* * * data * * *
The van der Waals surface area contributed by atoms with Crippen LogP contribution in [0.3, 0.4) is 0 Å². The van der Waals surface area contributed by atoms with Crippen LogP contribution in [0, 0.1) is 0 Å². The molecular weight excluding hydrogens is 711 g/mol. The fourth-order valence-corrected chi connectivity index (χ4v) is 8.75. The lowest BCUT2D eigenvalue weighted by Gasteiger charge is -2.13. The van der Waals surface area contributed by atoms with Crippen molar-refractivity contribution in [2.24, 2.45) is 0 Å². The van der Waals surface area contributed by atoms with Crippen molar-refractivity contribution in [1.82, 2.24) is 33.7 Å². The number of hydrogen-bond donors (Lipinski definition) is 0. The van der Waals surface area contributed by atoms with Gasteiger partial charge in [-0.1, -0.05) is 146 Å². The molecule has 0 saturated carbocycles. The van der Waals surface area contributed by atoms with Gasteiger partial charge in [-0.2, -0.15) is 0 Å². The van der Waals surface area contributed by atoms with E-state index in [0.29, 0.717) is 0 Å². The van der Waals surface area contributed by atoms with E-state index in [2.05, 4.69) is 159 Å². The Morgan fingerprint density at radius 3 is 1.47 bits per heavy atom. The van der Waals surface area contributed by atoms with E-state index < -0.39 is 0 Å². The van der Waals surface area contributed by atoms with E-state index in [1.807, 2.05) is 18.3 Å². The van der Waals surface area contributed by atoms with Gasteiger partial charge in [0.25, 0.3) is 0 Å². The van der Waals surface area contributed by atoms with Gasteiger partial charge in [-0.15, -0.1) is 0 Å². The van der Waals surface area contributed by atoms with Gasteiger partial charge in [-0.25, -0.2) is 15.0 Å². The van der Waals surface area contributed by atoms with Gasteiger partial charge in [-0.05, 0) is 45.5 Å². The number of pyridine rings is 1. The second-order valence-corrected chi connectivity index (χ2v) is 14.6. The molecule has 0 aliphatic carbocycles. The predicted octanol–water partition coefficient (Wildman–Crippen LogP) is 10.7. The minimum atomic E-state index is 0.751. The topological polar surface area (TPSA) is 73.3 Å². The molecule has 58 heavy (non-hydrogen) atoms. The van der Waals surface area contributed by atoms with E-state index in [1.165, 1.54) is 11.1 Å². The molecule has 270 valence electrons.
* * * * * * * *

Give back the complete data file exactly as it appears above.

The van der Waals surface area contributed by atoms with Crippen LogP contribution in [0.3, 0.4) is 0 Å². The van der Waals surface area contributed by atoms with Crippen LogP contribution in [0, 0.1) is 0 Å². The molecular weight excluding hydrogens is 711 g/mol. The fourth-order valence-corrected chi connectivity index (χ4v) is 8.75. The lowest BCUT2D eigenvalue weighted by Gasteiger charge is -2.13. The van der Waals surface area contributed by atoms with Crippen molar-refractivity contribution in [2.24, 2.45) is 0 Å². The van der Waals surface area contributed by atoms with Crippen molar-refractivity contribution in [1.82, 2.24) is 33.7 Å². The number of hydrogen-bond donors (Lipinski definition) is 0. The van der Waals surface area contributed by atoms with Gasteiger partial charge in [-0.1, -0.05) is 146 Å². The molecule has 0 saturated carbocycles. The van der Waals surface area contributed by atoms with Gasteiger partial charge in [-0.2, -0.15) is 0 Å². The van der Waals surface area contributed by atoms with E-state index in [0.29, 0.717) is 0 Å². The van der Waals surface area contributed by atoms with E-state index in [2.05, 4.69) is 159 Å². The Morgan fingerprint density at radius 3 is 1.47 bits per heavy atom. The van der Waals surface area contributed by atoms with E-state index < -0.39 is 0 Å². The van der Waals surface area contributed by atoms with E-state index in [1.807, 2.05) is 18.3 Å². The van der Waals surface area contributed by atoms with Gasteiger partial charge in [0.25, 0.3) is 0 Å². The van der Waals surface area contributed by atoms with Gasteiger partial charge in [-0.15, -0.1) is 0 Å². The van der Waals surface area contributed by atoms with Gasteiger partial charge in [-0.25, -0.2) is 15.0 Å². The van der Waals surface area contributed by atoms with Gasteiger partial charge in [-0.05, 0) is 45.5 Å². The number of pyridine rings is 1. The second-order valence-corrected chi connectivity index (χ2v) is 14.6. The molecule has 0 aliphatic carbocycles. The predicted octanol–water partition coefficient (Wildman–Crippen LogP) is 10.7. The minimum atomic E-state index is 0.751. The topological polar surface area (TPSA) is 73.3 Å². The molecule has 58 heavy (non-hydrogen) atoms. The van der Waals surface area contributed by atoms with E-state index in [1.165, 1.54) is 11.1 Å². The molecule has 270 valence electrons.